those countries, comes from the skis, the snow shoes, the little 
casual chair. You'll find examples that go way, way back of the 
bent wood.. And they were making some in Sweden. But Aalto--his 
was designed for mass production. It was awfully clever. 

Why did he want an outlet? There couldn't have been that much profit. 

Maybe he just wanted to spread it. That moment that we arrived he 
was just beginning- -as I say, he was going on his first trip to 
England shortly and also he was coming in the fall to this country. 
He had been contacted by the Rockefellers and what it was he did for 
them I can't remember. But he had the first people reaching out to 
him from this country, and I think it was enormously exciting to him. 


He had a show at the Museum of Modern Art in 1938. 
Finnish Pavillion in Paris in' 1937. 

He also had the 

Church: Yes, I remember that, because he spoke about it. I do keep mixing up 
the two fairs in my head. Funny Tommy didn't take any pictures of 
that. We were in Paris on our way back and we all, with Bill, went. 
We had a week in Paris. 

Riess: What happened to Cargoes? Did that come to an end after the war? 

Church: It was considerably after the war. It ended because Agnes Brandenstein 
became ill with cancer and died fairly soon which was terribly sad 
because she was quite young. 


Riess: I have a reference to Tommy having had a showroom in 1954. 

Church: Was it 1954 really? I guess so. I didn't realize i,t was as late 
as that. During the war the shop was still open. It always takes 
a little while for things to catch up, both bad news and good news. 
The furniture continued to come for some time. 

Then it took Aalto a little while to shift his operation to 
Sweden. In 1952 when we were in Sweden to meet Aalto, one of the 
things we did was go to the factory in Sweden. We chose quite a 
few things, so the place was going then. 

Riess: Did Tommy participate actively in the business end of it? 

Church: He did take care of all the financial and so forth. He did the 

ordering. He and Agnes discussed it together and I put in a word 
here and there, but mostly it was their decision. She agreed with 
everything that we wanted. 

After she became ill a cousin of hers began to run the operation. 
Various young people that I knew worked there. It was an unusual 
place. It was one of those unique shops of which now there are many 
all over the world, but there weren't as many of them then. 

The cousin carried on, but then she developed the same thing 
and died, which was very sad. So I guess they just liquidated 
everything then. I don't seem to recall that. 

Riess: The Aalto furniture didn't have a continuation? 

Church: No, there was never another sales place for it in San Francisco as 
far as I know. I mean Knoll Furniture is the only business that I 
know of today in any of these cities that carries on more or less 
in that vein with importations and designs produced here, there and 
everywhere. Almost everything is sort of boiled down to places like 
McGuire where they control the designs and control where they're 
made. People don't import except under their own conditions seemingly. 

Riess: You had a gallery there? 

Church: Yes, I showed one of my very great friends, Caroline Martin, who was 
quite a well-known artist in the thirties and forties and fifties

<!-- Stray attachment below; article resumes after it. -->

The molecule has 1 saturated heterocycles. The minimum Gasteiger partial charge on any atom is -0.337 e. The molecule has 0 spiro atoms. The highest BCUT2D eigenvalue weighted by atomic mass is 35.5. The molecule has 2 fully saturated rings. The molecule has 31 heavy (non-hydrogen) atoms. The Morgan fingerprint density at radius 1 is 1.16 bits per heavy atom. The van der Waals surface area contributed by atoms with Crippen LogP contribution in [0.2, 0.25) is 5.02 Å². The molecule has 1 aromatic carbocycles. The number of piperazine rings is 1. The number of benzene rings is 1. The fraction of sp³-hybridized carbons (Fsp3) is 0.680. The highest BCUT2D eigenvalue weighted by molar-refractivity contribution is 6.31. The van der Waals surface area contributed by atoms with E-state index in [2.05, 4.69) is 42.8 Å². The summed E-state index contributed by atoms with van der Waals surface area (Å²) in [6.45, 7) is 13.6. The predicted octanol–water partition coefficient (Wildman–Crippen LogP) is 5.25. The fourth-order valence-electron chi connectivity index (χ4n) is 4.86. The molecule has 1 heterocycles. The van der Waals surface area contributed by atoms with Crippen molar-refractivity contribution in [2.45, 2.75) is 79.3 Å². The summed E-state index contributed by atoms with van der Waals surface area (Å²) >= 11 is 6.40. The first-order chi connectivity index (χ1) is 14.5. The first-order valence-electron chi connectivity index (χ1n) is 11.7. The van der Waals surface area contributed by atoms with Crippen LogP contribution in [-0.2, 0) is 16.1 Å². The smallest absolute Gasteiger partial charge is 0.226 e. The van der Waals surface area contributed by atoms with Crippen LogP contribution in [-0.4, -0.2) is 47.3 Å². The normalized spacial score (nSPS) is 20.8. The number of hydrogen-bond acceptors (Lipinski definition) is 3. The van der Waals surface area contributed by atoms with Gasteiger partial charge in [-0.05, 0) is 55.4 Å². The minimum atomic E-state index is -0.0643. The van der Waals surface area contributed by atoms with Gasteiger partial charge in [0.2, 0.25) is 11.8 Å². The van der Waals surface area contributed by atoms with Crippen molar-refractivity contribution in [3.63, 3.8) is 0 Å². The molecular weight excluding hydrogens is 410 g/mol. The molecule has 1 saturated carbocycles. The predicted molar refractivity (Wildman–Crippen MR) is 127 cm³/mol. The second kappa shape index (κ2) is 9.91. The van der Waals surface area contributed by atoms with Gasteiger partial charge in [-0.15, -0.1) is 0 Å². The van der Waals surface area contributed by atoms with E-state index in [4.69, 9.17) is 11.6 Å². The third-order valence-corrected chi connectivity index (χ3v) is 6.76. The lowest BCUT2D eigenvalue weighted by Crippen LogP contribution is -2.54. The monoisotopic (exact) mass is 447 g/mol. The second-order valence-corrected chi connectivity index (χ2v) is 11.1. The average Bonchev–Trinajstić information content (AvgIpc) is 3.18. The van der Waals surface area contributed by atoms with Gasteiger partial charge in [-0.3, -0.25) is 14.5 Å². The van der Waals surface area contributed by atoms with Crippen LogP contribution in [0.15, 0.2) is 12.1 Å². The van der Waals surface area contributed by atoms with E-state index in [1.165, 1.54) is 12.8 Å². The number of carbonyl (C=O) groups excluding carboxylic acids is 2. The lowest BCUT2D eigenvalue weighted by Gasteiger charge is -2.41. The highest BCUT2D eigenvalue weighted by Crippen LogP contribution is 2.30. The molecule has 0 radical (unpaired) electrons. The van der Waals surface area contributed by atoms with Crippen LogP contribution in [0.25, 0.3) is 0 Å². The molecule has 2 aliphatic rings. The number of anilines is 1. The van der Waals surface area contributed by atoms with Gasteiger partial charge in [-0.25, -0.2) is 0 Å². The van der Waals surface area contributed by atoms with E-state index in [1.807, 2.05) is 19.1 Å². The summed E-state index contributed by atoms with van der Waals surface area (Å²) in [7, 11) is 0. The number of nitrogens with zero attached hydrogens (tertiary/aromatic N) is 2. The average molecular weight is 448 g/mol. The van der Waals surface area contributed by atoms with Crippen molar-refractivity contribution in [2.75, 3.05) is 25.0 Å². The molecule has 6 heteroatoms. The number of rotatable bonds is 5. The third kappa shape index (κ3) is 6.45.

and she still has shows every now and then. She lives here. She's 
had shows in New York and she's a girl that studied abroad and is a 
natural born painter. 

Now she's not young any more and she finds it difficult to do 
long hours alone in the studio and also the work is sort of heavy, 
lifting canvases and framings and so forth. I just went to see her 


Church: this morning to say goodbye. She's going to Europe, she goes every 
year. I said, "Now take a sketch book and make drawings in your 
sketch book. You don't have to make those into paintings, but 
they'll be something that you have within you that you still can get 
down on paper." I think it's a terrible mistake to let something 
like that go, don't you? 

Riess: Oh, I do. Besides which, I often think that the little sketchy 
thing is better than the finished work. 

Church: Oh, I'd rather have an artist's sketchbook than almost anything I 

can think of. I think it's the most rewarding thing. I think that 
their little notes—and you know sometimes they put a little arrow 
and everything, I think it's the most personal^ It speaks worlds 
to me. I have lots of her paintings around now. I don't know where 
any of them are. They're not up just at the moment. 

We had a show of hers and we did have a couple of others. I've 
been trying to think as I was talking, and it's terrible that I can't 
think who else we showed. We didn't do it regularly, but the room 
was a big square room with nice light and practically empty except 
for the furniture. 

Riess: Was Caroline Martin's work very modern? 

Church: Her things were charming, French-oriented somewhat like the 

Impressionists. They were not terribly far out. I think that's 
perhaps one of the reasons why she hasn't been so terribly active 
in recent years because she doesn't work in that medium. 

43) Flying 

Riess: To go back, in 1939 Aalto had something in the New York World's Fair. 

Church: We went to that, too, Tommy and I. Yes, I remember going to the 
Finnish Pavillion. 

Riess: The Finnish Pavillion in Paris in 1937, the 1938 show at the Museum 
of Modern Art, 1939 the New York World's Fair, and then he came out 
here in May of 1939. 

Church: Yes, now I don't remember seeing—maybe Tommy saw the Museum of 

Modern Art one in 1938. Tommy had begun going East then. He'd begun 
flying. Tommy never flew. He didn't want to fly. I said, "Well, you 
can 't be a landscape architect and not fly. It's just too ridiculous 
because you have to see." 


Church: I always remember this friend of mine, Jerome Hill, who was 
given to wonderful statements. He said that after the gardens of